In a time when work emails are often read on personal phones and more offices are set up at home, it’s clear that personal and professional lives are becoming increasingly intertwined. In striving to strike a sustainable work-life balance, we’re often told to draw a hard line between these 2 worlds. But is this still possible? Or is it time to try a different approach?
Evaluating our work and home balance tends to become a priority for many of us once we notice an underlying feeling of dissatisfaction or imbalance in our daily lives. Perhaps it feels like the candle is burning at both ends or that it's a struggle to be present or to give ourselves fully to anyone or anything. Maybe quality personal time is suffering, becoming shadowed by extended deadlines or stressful thoughts about work.
Should we find ourselves here (or even if we haven’t reached this point quite yet), reassessing how we show up in both our personal and professional lives can ultimately lead to a more mindful and balanced state.
When most of us look at the energy we give to our work versus our personal lives, the scales often tip towards work. While it’s common to end up in this scenario, placing too much emphasis on our jobs or careers may result in burnout— a sense of feeling exhausted, emotionally drained, unproductive, and unmotivated. In 2021, this is something more than half of America’s workforce struggles with.
If work-home balance feels off-kilter because of an internal compulsion to work beyond what’s expected, this might indicate workaholism, a behavior that can have implications on all facets of life.
In addition to being more susceptible to burnout, workaholics may also deal with physiological issues caused by the heightened stress experienced on a regular basis. Researchers have even found that this behavior often results in more work-family conflict and poor functioning outside of work compared to people who don't identify as workaholics.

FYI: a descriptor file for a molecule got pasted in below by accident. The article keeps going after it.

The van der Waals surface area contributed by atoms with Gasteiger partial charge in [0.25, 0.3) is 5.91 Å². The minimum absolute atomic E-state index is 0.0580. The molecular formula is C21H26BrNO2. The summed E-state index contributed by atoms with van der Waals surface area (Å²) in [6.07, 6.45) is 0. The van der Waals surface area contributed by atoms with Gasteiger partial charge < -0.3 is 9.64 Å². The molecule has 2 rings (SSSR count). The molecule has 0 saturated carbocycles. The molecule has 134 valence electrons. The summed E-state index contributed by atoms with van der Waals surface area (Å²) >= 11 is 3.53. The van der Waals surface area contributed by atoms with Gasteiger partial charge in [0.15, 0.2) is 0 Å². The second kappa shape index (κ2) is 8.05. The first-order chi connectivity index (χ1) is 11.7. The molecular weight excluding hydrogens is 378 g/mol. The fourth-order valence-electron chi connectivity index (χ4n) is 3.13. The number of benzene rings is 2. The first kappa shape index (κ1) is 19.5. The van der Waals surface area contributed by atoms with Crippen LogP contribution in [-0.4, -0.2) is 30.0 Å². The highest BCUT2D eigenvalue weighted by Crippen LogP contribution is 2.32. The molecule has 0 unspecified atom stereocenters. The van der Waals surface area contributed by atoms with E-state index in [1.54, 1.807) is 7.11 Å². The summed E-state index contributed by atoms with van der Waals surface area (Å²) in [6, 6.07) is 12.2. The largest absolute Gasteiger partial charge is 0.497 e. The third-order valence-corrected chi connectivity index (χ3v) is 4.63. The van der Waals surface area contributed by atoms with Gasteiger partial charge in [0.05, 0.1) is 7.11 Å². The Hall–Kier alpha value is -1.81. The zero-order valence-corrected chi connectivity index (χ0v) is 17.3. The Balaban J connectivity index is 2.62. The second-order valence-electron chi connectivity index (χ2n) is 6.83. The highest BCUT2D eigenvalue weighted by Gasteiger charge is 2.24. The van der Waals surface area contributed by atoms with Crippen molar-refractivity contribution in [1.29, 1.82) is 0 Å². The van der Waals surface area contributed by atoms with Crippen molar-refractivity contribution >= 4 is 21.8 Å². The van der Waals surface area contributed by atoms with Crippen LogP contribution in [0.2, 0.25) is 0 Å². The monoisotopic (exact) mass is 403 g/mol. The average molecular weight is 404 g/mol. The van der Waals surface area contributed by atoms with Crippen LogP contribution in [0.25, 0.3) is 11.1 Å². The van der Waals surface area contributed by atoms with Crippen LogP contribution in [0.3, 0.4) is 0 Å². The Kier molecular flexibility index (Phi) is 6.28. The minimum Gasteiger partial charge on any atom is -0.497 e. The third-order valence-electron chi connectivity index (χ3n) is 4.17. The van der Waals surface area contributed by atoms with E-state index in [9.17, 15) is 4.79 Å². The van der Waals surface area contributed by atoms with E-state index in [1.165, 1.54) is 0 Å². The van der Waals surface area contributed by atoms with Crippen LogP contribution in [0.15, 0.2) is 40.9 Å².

As we craft the road map to a healthy work-life balance, it may feel like the best first step is to reduce the number of hours spent at work each week. While this may certainly help, it’s not always an option. Instead, we might consider how weaving mindfulness into our day may help both worlds feel more rewarding.
Most solutions for creating an ideal work-life balance tend to center around scheduling, like allowing 8 hours a day for work and taking regular 10-minute breaks. Establishing boundaries like this may help if they’re available, but, as our way of working evolves, it’s not always possible to draw this definitive line in the sand.
Instead, what if we reframed the ideal work-life balance to be less about the number of hours split between personal and professional duties and more about how fulfilled we feel at the end of each day?
Getting to this place may be easier by adopting a meditation practice. Learning to sit with the mind can nurture not only heightened awareness but increased clarity, allowing us to zoom out and notice when we’re working beyond what’s expected of us.